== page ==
This interview is taken from the collection of the Combating Terrorism Archive Project (CTAP).1 On 22 January 2015, Dr. Doug Borer sat down with Dr. Michael Noonan of the Foreign Policy Research Institute to talk about Noonan's experiences as a member of a military transition team in Iraq's Tal Afar district and his career as a scholar in the field of counterterrorism.2
DOUG BORER: Mike, please begin by telling us about your military service in Iraq.
MICHAEL NOONAN: I received a reserve commission through ROTC3 and graduated from the University of Scranton in 1993. While I was in graduate school at Creighton University in Omaha, Nebraska, I served with 1st Squadron, 322nd Cavalry Regiment, 5th Cavalry Training Brigade. When I completed my coursework and my exams, I moved to Philadelphia and worked at the Foreign Policy Research Institute (FPRI) from 1995 to 1997, while continuing to serve with other reserve units. In 1997 I went back to graduate school, then started my coursework toward a doctorate in political science from Loyola University in Chicago. In 2000, after I finished my coursework, I returned to Philadelphia and FPRI. I went into the individual ready reserve and then found another training unit in Philadelphia.
That was the unit I was in when I was mobilized in 2006. I was sitting at my desk working when I received a phone call from our operations noncommissioned officer (NCO) telling me that I had been mobilized and had a week to report to Fort Hood. I was assigned to a Military Transition Team (MiTT) and trained at North Fort Hood from May until late June 2006. We were among the last teams that went through this kind of training at Fort Hood before the program was moved to Fort Riley, Kansas. Most of the training focused on individual-level skills, communications, weapons, and other such things. At the time, there was very scant training for those who had advisory duties. Our team was set up a little bit differently from most. There were four majors, and I and another guy were assigned as the two captains on the team. The teams were mostly a hybrid of reservists and active duty soldiers, but some other teams had National Guard members. We had three active duty soldiers on the team: a fire support officer, a forward observer NCO [13F military occupational specialty], and our medic.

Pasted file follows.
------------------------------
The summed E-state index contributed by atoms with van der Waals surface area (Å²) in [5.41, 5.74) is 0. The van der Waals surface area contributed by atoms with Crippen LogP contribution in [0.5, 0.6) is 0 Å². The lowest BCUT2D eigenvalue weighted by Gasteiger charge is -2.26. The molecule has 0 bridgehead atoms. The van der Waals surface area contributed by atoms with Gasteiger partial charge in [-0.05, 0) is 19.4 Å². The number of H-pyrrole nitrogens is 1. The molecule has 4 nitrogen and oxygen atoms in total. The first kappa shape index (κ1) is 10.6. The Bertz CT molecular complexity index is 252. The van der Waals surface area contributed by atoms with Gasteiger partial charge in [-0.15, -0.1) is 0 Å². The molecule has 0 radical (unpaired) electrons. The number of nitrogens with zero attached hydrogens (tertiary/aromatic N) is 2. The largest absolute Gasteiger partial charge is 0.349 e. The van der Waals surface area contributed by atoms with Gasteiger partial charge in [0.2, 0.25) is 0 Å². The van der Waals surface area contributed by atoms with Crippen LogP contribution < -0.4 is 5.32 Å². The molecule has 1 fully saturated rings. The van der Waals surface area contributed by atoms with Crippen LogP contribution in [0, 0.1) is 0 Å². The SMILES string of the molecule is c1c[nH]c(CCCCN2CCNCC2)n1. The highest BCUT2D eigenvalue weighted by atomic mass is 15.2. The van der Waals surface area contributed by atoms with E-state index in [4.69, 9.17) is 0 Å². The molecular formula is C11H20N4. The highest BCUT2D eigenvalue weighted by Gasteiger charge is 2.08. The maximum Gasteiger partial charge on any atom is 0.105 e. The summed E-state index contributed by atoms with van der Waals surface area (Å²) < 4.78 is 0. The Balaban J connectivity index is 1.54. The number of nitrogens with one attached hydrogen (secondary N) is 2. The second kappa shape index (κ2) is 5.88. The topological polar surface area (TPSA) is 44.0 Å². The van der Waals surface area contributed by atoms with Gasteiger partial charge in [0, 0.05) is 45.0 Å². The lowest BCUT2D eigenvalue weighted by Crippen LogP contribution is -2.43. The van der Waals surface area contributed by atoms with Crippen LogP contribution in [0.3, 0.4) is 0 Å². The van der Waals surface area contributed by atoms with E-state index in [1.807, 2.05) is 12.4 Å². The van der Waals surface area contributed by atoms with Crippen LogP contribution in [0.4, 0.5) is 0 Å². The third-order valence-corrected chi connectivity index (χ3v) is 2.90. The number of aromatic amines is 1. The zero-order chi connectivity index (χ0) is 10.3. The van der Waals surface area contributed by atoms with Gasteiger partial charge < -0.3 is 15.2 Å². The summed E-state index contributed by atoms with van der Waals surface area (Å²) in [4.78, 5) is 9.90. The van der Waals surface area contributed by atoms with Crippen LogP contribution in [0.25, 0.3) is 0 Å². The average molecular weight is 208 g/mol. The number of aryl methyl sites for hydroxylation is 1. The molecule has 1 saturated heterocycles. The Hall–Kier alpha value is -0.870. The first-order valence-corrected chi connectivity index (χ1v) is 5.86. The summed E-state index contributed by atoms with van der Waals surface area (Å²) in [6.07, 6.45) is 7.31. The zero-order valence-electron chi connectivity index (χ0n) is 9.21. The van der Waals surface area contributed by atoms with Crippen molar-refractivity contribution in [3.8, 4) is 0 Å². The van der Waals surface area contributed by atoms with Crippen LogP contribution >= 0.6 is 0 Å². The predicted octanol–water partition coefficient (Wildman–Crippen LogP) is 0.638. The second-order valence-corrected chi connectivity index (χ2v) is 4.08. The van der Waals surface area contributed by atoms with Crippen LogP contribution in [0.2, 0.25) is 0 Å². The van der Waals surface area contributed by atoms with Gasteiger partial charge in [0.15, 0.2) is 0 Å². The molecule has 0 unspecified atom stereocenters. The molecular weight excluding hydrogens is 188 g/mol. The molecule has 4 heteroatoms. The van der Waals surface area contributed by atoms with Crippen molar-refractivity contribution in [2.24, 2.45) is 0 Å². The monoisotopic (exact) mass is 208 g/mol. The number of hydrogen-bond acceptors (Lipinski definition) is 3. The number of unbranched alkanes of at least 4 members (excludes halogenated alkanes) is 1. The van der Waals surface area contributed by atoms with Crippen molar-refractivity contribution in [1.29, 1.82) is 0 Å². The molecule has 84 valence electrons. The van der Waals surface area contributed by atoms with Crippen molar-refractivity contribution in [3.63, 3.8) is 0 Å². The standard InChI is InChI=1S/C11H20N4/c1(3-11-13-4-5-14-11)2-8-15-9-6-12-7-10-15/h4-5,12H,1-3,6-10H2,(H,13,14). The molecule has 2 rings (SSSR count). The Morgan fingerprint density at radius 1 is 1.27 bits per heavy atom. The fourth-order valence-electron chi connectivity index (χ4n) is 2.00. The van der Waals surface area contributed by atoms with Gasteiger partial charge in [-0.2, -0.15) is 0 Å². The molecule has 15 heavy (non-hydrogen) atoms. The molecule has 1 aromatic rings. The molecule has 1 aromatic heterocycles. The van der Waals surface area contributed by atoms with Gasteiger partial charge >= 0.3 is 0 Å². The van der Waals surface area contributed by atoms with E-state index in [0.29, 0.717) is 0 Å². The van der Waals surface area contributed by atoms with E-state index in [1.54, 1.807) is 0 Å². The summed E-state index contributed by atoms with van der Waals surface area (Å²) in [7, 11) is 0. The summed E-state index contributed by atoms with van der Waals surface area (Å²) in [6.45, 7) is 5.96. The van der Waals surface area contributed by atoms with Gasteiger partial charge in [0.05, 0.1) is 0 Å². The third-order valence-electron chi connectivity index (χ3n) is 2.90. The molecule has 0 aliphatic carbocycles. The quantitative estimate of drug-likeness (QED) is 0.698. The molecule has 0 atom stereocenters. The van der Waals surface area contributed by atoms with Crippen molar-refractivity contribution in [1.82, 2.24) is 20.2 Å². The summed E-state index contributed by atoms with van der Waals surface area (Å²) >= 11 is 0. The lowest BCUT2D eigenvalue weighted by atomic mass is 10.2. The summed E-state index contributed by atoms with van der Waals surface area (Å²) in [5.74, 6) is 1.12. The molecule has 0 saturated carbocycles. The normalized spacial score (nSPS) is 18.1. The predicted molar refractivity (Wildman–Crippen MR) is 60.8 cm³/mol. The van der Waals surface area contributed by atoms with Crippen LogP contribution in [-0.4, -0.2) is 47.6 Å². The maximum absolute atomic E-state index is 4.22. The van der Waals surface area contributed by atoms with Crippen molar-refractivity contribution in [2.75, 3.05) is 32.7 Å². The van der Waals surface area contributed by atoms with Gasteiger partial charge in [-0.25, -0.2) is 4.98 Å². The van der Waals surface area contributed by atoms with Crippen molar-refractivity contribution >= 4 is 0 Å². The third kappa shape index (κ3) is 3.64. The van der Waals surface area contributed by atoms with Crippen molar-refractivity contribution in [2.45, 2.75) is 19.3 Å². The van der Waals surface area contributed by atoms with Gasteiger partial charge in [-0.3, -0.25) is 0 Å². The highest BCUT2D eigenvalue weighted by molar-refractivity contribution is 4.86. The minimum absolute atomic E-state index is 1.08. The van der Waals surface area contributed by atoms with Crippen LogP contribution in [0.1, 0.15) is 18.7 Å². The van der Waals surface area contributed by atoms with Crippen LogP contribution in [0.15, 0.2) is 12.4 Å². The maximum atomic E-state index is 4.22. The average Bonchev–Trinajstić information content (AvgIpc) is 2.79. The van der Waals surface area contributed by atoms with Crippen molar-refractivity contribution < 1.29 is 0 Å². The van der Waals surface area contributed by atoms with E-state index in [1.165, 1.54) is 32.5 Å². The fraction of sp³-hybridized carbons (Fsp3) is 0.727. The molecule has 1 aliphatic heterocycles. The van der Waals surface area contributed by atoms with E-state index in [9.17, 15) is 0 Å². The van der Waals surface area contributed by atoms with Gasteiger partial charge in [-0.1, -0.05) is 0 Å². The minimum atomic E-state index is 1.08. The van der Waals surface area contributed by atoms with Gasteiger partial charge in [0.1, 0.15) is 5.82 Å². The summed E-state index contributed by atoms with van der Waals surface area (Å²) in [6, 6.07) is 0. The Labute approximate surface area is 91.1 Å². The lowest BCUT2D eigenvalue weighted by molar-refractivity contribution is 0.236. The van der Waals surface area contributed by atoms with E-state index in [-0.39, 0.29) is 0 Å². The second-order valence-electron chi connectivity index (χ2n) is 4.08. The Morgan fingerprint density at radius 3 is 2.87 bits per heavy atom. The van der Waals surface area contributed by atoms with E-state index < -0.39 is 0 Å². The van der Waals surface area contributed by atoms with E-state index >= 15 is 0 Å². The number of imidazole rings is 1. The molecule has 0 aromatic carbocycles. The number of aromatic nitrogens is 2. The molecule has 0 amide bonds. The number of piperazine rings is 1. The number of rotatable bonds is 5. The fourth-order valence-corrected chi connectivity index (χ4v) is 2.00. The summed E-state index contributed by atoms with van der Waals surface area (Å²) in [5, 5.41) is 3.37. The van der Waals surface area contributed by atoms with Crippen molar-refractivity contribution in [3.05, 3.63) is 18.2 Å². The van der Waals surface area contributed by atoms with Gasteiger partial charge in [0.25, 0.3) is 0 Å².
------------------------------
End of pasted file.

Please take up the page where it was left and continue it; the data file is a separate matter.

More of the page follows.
At the end of June, we deployed to Kuwait, where we did about two weeks of training, getting acclimatized to the desert, zeroing our rifles, that sort of thing. We were then in Baghdad for a day or two before going to the Phoenix Academy in Taji, which is a kind of counterinsurgency school. There we familiarized ourselves with the electronic warfare systems that we would use for our vehicles and some of the communications gear, and learned more about Iraqi culture and how the Iraqi Army was set up. From there we deployed up to Tal Afar. We were working with 1st Battalion, 1st Brigade, 3rd Iraqi Army Division, and our unit was located about six kilometers [five miles] outside of Tal Afar at a place called Fort Tal Afar, along the Mosul-Sinjar Highway—Route Santa Fe
in American military parlance. Our battalion's area of operation reached from the northeastern section of the city up toward the Syrian border and then down along the oil pipeline road. Ours was the third team that had been embedded with the battalion. This was about a year after the Battle of Tal Afar, when the 3rd Armored Cavalry Regiment and other units went and cleared out insurgents from the city.